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President Barack Obama hails US Senate healthcare vote

Healthcare reform is President Obama's main domestic priority

US President Barack Obama has hailed the Senate's healthcare vote as a "big victory for the American people".

Senators voted in the early hours of Monday to end debate on a compromise bill, putting the legislation on course to face a final vote on Christmas Eve.

President Obama has set health reform as a key plank of his first term.

The legislation, which aims to cover 31 million uninsured Americans, could lead to the biggest change in US healthcare in decades, if approved.

"The United States Senate knocked down a filibuster aimed at blocking a final vote on healthcare reform and scored a big victory for the American people," Mr Obama said.

Acrimonious debate

SENATE HEALTH CARE BILL: NEXT STEPS
Tuesday 22 December: vote to approve compromise proposal that would expand coverage to 94% of Americans and reduce the federal deficit by $130bn over 10 years (needs simple majority of 51)
Tuesday 22 December: procedural vote on substitute agreement - a constitutional oddity, aimed at overcoming a rule that prevents the Senate from passing its own revenue-raising measures (60 votes needed)
Wednesday 23 December: vote to approve substitute amendment (simple majority needed)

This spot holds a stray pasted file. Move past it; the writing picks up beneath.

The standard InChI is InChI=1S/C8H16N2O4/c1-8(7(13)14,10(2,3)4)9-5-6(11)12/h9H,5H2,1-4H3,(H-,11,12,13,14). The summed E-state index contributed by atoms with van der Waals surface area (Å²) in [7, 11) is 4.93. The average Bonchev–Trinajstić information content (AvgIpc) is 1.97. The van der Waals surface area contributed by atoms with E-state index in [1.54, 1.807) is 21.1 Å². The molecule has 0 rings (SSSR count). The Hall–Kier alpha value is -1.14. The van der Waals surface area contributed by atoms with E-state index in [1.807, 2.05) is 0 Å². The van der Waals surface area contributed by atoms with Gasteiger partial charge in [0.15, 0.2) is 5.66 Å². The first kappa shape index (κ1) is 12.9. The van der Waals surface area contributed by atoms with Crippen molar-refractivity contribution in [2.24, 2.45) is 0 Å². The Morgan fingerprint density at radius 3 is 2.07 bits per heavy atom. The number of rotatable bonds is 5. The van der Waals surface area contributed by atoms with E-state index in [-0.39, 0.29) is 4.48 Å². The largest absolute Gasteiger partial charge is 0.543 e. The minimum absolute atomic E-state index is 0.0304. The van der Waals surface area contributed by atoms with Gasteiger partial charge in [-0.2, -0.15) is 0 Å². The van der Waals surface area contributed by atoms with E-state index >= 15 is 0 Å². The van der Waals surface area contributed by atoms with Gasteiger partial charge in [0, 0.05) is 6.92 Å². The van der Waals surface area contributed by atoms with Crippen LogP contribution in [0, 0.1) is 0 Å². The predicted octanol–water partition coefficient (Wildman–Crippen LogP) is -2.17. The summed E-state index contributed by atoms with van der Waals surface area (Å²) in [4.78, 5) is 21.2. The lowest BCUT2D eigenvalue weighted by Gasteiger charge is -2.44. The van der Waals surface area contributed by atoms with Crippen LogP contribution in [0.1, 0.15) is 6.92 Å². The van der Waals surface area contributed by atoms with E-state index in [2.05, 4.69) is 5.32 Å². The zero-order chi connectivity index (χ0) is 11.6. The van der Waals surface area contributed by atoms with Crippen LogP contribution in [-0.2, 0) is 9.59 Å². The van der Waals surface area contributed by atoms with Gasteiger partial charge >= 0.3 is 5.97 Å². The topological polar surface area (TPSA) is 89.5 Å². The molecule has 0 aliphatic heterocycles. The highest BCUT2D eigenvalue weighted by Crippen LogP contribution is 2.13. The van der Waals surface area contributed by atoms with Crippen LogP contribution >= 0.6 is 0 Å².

Wednesday 23 December: procedural vote on the bill as a whole (60 votes needed)
Thursday 24 December: vote on the final bill (simple majority needed)
2010: Senate and House versions of the bill to be reconciled

He said the Senate showed it could "stand up to the special interests" and move the nation closer to a health insurance overhaul for the country as a whole.

He said the bill would reduce the deficit in the long term, countering Republican criticism that the legislation is too expensive.

After a long, often acrimonious debate Senators voted 60 to 40 along party lines to end debate on the bill at 0100 (0600 GMT) on Monday.

Four further votes are scheduled this week on the issue before the final Senate vote on Christmas Eve.

Under the Senate bill, most Americans would have to have health insurance.

Private insurers would be banned from refusing to provide insurance because applicants had pre-existing medical conditions.

If passed, the Senate bill would have to be reconciled with a more expansive one passed last month by the House of Representatives.

Key differences in the House version include a government-run health insurance plan, or public option, and how to pay for the reform.



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